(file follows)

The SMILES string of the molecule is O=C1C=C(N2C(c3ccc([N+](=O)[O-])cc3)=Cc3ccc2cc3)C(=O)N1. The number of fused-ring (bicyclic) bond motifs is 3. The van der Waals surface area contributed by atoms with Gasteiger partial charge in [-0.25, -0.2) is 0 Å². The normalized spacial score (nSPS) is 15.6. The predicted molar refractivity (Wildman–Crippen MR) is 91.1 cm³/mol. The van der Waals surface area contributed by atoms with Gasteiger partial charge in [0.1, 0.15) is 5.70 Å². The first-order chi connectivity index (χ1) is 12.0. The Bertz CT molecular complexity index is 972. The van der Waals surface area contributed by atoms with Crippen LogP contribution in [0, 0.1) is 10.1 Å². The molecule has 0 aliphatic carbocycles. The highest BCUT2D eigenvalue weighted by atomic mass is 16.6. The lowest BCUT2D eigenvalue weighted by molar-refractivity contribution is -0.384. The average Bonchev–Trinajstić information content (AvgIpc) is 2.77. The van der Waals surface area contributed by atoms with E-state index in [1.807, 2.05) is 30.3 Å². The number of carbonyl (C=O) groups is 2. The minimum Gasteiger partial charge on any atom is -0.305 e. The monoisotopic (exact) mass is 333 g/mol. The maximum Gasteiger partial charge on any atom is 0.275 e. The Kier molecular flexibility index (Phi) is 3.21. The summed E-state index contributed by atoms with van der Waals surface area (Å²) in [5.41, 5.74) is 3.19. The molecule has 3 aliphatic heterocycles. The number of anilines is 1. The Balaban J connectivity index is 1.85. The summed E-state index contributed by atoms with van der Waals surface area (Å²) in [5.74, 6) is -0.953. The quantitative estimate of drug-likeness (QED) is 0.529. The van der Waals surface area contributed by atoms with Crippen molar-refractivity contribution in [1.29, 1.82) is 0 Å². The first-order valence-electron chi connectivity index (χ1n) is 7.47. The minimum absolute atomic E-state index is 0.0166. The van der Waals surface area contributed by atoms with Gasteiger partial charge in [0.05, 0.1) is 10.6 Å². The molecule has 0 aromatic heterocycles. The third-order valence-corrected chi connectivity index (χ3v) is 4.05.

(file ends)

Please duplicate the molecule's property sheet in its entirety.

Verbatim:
The SMILES string of the molecule is O=C1C=C(N2C(c3ccc([N+](=O)[O-])cc3)=Cc3ccc2cc3)C(=O)N1. The number of fused-ring (bicyclic) bond motifs is 3. The van der Waals surface area contributed by atoms with Gasteiger partial charge in [-0.25, -0.2) is 0 Å². The normalized spacial score (nSPS) is 15.6. The predicted molar refractivity (Wildman–Crippen MR) is 91.1 cm³/mol. The van der Waals surface area contributed by atoms with Gasteiger partial charge in [0.1, 0.15) is 5.70 Å². The first-order chi connectivity index (χ1) is 12.0. The Bertz CT molecular complexity index is 972. The van der Waals surface area contributed by atoms with Crippen LogP contribution in [0, 0.1) is 10.1 Å². The molecule has 0 aliphatic carbocycles. The highest BCUT2D eigenvalue weighted by atomic mass is 16.6. The lowest BCUT2D eigenvalue weighted by molar-refractivity contribution is -0.384. The average Bonchev–Trinajstić information content (AvgIpc) is 2.77. The van der Waals surface area contributed by atoms with E-state index in [1.807, 2.05) is 30.3 Å². The number of carbonyl (C=O) groups is 2. The minimum Gasteiger partial charge on any atom is -0.305 e. The monoisotopic (exact) mass is 333 g/mol. The maximum Gasteiger partial charge on any atom is 0.275 e. The Kier molecular flexibility index (Phi) is 3.21. The summed E-state index contributed by atoms with van der Waals surface area (Å²) in [5.41, 5.74) is 3.19. The molecule has 3 aliphatic heterocycles. The number of anilines is 1. The Balaban J connectivity index is 1.85. The summed E-state index contributed by atoms with van der Waals surface area (Å²) in [5.74, 6) is -0.953. The quantitative estimate of drug-likeness (QED) is 0.529. The van der Waals surface area contributed by atoms with Crippen molar-refractivity contribution in [1.29, 1.82) is 0 Å². The first-order valence-electron chi connectivity index (χ1n) is 7.47. The minimum absolute atomic E-state index is 0.0166. The van der Waals surface area contributed by atoms with Gasteiger partial charge in [0.05, 0.1) is 10.6 Å². The molecule has 0 aromatic heterocycles. The third-order valence-corrected chi connectivity index (χ3v) is 4.05.